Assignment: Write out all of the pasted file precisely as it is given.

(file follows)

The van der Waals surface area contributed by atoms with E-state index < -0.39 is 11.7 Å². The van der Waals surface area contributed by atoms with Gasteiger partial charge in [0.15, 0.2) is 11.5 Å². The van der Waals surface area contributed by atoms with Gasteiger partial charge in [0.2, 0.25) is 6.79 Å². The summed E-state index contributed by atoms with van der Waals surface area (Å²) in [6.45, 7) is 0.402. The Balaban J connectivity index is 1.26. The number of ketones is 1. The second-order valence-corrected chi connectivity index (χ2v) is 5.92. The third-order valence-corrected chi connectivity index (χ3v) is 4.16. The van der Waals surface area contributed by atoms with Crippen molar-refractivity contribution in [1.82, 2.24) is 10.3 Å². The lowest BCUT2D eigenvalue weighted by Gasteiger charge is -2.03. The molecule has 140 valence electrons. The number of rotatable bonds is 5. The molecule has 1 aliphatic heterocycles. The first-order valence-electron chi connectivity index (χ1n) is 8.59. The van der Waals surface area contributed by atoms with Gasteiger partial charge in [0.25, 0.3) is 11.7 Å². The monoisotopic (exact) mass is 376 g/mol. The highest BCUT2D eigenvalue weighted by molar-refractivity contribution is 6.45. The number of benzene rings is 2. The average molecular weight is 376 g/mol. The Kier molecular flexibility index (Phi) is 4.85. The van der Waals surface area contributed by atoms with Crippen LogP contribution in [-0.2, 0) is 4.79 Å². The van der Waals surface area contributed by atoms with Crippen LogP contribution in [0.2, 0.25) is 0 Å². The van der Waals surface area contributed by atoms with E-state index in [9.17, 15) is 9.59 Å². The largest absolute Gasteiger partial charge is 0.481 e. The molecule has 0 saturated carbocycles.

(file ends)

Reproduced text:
The van der Waals surface area contributed by atoms with E-state index < -0.39 is 11.7 Å². The van der Waals surface area contributed by atoms with Gasteiger partial charge in [0.15, 0.2) is 11.5 Å². The van der Waals surface area contributed by atoms with Gasteiger partial charge in [0.2, 0.25) is 6.79 Å². The summed E-state index contributed by atoms with van der Waals surface area (Å²) in [6.45, 7) is 0.402. The Balaban J connectivity index is 1.26. The number of ketones is 1. The second-order valence-corrected chi connectivity index (χ2v) is 5.92. The third-order valence-corrected chi connectivity index (χ3v) is 4.16. The van der Waals surface area contributed by atoms with Crippen molar-refractivity contribution in [1.82, 2.24) is 10.3 Å². The lowest BCUT2D eigenvalue weighted by Gasteiger charge is -2.03. The molecule has 140 valence electrons. The number of rotatable bonds is 5. The molecule has 1 aliphatic heterocycles. The first-order valence-electron chi connectivity index (χ1n) is 8.59. The van der Waals surface area contributed by atoms with Gasteiger partial charge in [0.25, 0.3) is 11.7 Å². The monoisotopic (exact) mass is 376 g/mol. The highest BCUT2D eigenvalue weighted by molar-refractivity contribution is 6.45. The number of benzene rings is 2. The average molecular weight is 376 g/mol. The Kier molecular flexibility index (Phi) is 4.85. The van der Waals surface area contributed by atoms with Crippen LogP contribution in [-0.2, 0) is 4.79 Å². The van der Waals surface area contributed by atoms with Crippen LogP contribution in [0.2, 0.25) is 0 Å². The van der Waals surface area contributed by atoms with E-state index in [9.17, 15) is 9.59 Å². The largest absolute Gasteiger partial charge is 0.481 e. The molecule has 0 saturated carbocycles.